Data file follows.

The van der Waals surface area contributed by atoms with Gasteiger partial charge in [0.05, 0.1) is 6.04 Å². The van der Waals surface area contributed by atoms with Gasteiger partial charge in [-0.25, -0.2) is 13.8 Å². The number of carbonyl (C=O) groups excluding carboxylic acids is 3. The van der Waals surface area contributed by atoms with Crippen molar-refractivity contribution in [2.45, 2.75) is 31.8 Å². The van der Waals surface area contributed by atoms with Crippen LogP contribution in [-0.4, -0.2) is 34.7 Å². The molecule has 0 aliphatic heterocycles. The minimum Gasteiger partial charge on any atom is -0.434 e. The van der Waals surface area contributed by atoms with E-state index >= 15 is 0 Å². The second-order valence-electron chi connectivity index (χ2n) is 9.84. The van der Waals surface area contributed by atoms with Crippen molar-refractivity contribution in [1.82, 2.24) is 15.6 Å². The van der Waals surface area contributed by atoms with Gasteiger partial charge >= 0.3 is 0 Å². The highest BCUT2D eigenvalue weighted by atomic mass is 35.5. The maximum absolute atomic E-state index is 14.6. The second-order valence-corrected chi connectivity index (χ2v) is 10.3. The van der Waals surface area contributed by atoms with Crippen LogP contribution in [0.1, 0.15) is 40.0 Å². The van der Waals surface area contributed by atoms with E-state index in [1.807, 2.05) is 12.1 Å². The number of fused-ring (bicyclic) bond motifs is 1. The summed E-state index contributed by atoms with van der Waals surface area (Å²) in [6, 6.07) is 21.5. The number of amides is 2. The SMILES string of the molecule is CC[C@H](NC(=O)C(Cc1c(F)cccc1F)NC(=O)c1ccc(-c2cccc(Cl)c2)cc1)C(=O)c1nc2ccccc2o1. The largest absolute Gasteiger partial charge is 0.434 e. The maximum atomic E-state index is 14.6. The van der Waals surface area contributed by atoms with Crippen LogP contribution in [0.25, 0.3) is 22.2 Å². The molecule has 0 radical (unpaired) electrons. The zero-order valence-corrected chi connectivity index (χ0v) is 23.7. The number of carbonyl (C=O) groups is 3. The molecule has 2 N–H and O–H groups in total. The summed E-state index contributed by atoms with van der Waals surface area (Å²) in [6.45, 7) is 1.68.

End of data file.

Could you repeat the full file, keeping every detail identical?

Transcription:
The van der Waals surface area contributed by atoms with Gasteiger partial charge in [0.05, 0.1) is 6.04 Å². The van der Waals surface area contributed by atoms with Gasteiger partial charge in [-0.25, -0.2) is 13.8 Å². The number of carbonyl (C=O) groups excluding carboxylic acids is 3. The van der Waals surface area contributed by atoms with Crippen molar-refractivity contribution in [2.45, 2.75) is 31.8 Å². The van der Waals surface area contributed by atoms with Crippen LogP contribution in [-0.4, -0.2) is 34.7 Å². The molecule has 0 aliphatic heterocycles. The minimum Gasteiger partial charge on any atom is -0.434 e. The van der Waals surface area contributed by atoms with E-state index >= 15 is 0 Å². The second-order valence-electron chi connectivity index (χ2n) is 9.84. The van der Waals surface area contributed by atoms with Crippen molar-refractivity contribution in [1.82, 2.24) is 15.6 Å². The van der Waals surface area contributed by atoms with Gasteiger partial charge >= 0.3 is 0 Å². The highest BCUT2D eigenvalue weighted by atomic mass is 35.5. The maximum absolute atomic E-state index is 14.6. The second-order valence-corrected chi connectivity index (χ2v) is 10.3. The van der Waals surface area contributed by atoms with Crippen LogP contribution in [0.1, 0.15) is 40.0 Å². The van der Waals surface area contributed by atoms with E-state index in [1.807, 2.05) is 12.1 Å². The number of fused-ring (bicyclic) bond motifs is 1. The summed E-state index contributed by atoms with van der Waals surface area (Å²) in [6, 6.07) is 21.5. The number of amides is 2. The SMILES string of the molecule is CC[C@H](NC(=O)C(Cc1c(F)cccc1F)NC(=O)c1ccc(-c2cccc(Cl)c2)cc1)C(=O)c1nc2ccccc2o1. The largest absolute Gasteiger partial charge is 0.434 e. The maximum atomic E-state index is 14.6. The van der Waals surface area contributed by atoms with Crippen LogP contribution in [0.25, 0.3) is 22.2 Å². The molecule has 0 radical (unpaired) electrons. The zero-order valence-corrected chi connectivity index (χ0v) is 23.7. The number of carbonyl (C=O) groups is 3. The molecule has 2 N–H and O–H groups in total. The summed E-state index contributed by atoms with van der Waals surface area (Å²) in [6.45, 7) is 1.68.